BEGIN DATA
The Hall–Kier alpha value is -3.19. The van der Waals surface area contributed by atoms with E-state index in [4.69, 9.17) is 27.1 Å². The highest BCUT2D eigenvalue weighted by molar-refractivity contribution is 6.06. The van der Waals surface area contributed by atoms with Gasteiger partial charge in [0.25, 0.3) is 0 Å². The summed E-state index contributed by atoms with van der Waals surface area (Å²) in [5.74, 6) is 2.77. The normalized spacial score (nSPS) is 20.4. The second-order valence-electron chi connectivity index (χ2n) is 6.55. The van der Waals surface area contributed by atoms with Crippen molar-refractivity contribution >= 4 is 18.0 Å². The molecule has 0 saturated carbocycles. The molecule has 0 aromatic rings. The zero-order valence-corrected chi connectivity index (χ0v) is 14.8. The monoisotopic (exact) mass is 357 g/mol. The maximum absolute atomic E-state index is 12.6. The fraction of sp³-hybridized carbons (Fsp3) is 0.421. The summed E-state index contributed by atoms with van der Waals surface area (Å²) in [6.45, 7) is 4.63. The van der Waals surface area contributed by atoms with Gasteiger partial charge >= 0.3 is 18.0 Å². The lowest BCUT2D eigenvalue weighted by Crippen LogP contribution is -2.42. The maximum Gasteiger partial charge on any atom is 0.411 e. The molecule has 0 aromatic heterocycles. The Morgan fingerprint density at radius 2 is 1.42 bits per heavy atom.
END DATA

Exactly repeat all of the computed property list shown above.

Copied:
The Hall–Kier alpha value is -3.19. The van der Waals surface area contributed by atoms with E-state index in [4.69, 9.17) is 27.1 Å². The highest BCUT2D eigenvalue weighted by molar-refractivity contribution is 6.06. The van der Waals surface area contributed by atoms with Gasteiger partial charge in [0.25, 0.3) is 0 Å². The summed E-state index contributed by atoms with van der Waals surface area (Å²) in [5.74, 6) is 2.77. The normalized spacial score (nSPS) is 20.4. The second-order valence-electron chi connectivity index (χ2n) is 6.55. The van der Waals surface area contributed by atoms with Crippen molar-refractivity contribution >= 4 is 18.0 Å². The molecule has 0 saturated carbocycles. The molecule has 0 aromatic rings. The zero-order valence-corrected chi connectivity index (χ0v) is 14.8. The monoisotopic (exact) mass is 357 g/mol. The maximum absolute atomic E-state index is 12.6. The fraction of sp³-hybridized carbons (Fsp3) is 0.421. The summed E-state index contributed by atoms with van der Waals surface area (Å²) in [6.45, 7) is 4.63. The van der Waals surface area contributed by atoms with Gasteiger partial charge >= 0.3 is 18.0 Å². The lowest BCUT2D eigenvalue weighted by Crippen LogP contribution is -2.42. The maximum Gasteiger partial charge on any atom is 0.411 e. The molecule has 0 aromatic heterocycles. The Morgan fingerprint density at radius 2 is 1.42 bits per heavy atom.